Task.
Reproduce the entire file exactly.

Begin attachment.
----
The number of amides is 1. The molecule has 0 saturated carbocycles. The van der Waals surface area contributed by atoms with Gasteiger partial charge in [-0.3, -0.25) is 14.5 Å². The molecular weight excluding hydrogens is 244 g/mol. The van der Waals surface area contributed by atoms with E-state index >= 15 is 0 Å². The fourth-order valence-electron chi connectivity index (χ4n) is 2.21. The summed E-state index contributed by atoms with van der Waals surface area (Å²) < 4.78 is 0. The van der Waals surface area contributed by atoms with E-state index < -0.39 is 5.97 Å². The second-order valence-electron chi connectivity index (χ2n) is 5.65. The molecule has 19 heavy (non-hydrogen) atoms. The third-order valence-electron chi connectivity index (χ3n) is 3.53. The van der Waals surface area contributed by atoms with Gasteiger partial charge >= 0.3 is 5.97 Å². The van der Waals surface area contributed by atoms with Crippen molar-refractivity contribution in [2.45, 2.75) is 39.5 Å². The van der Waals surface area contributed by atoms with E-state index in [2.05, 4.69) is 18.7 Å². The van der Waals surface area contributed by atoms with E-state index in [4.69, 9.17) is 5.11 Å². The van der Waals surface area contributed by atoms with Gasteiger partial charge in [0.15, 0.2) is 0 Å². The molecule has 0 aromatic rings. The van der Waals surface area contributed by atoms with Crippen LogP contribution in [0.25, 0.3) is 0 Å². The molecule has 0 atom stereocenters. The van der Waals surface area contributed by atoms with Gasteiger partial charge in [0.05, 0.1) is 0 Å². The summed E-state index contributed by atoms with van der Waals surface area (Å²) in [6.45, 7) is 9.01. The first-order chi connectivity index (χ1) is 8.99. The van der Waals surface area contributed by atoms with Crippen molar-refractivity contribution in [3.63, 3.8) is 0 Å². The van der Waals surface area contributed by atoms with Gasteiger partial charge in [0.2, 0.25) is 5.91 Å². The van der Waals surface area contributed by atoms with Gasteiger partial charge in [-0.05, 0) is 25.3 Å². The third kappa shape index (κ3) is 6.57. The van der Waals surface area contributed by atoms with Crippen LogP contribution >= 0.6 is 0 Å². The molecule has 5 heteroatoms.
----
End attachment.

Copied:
The number of amides is 1. The molecule has 0 saturated carbocycles. The van der Waals surface area contributed by atoms with Gasteiger partial charge in [-0.3, -0.25) is 14.5 Å². The molecular weight excluding hydrogens is 244 g/mol. The van der Waals surface area contributed by atoms with E-state index >= 15 is 0 Å². The fourth-order valence-electron chi connectivity index (χ4n) is 2.21. The summed E-state index contributed by atoms with van der Waals surface area (Å²) < 4.78 is 0. The van der Waals surface area contributed by atoms with E-state index < -0.39 is 5.97 Å². The second-order valence-electron chi connectivity index (χ2n) is 5.65. The molecule has 19 heavy (non-hydrogen) atoms. The third-order valence-electron chi connectivity index (χ3n) is 3.53. The van der Waals surface area contributed by atoms with Gasteiger partial charge >= 0.3 is 5.97 Å². The van der Waals surface area contributed by atoms with Crippen molar-refractivity contribution in [2.45, 2.75) is 39.5 Å². The van der Waals surface area contributed by atoms with E-state index in [2.05, 4.69) is 18.7 Å². The van der Waals surface area contributed by atoms with E-state index in [4.69, 9.17) is 5.11 Å². The van der Waals surface area contributed by atoms with Gasteiger partial charge in [0.15, 0.2) is 0 Å². The molecule has 0 aromatic rings. The van der Waals surface area contributed by atoms with Crippen LogP contribution in [0.25, 0.3) is 0 Å². The molecule has 0 atom stereocenters. The van der Waals surface area contributed by atoms with Gasteiger partial charge in [0.05, 0.1) is 0 Å². The summed E-state index contributed by atoms with van der Waals surface area (Å²) in [6.45, 7) is 9.01. The first-order chi connectivity index (χ1) is 8.99. The van der Waals surface area contributed by atoms with Crippen molar-refractivity contribution in [3.63, 3.8) is 0 Å². The van der Waals surface area contributed by atoms with Gasteiger partial charge in [0.2, 0.25) is 5.91 Å². The van der Waals surface area contributed by atoms with Gasteiger partial charge in [-0.05, 0) is 25.3 Å². The third kappa shape index (κ3) is 6.57. The van der Waals surface area contributed by atoms with Crippen LogP contribution >= 0.6 is 0 Å². The molecule has 5 heteroatoms.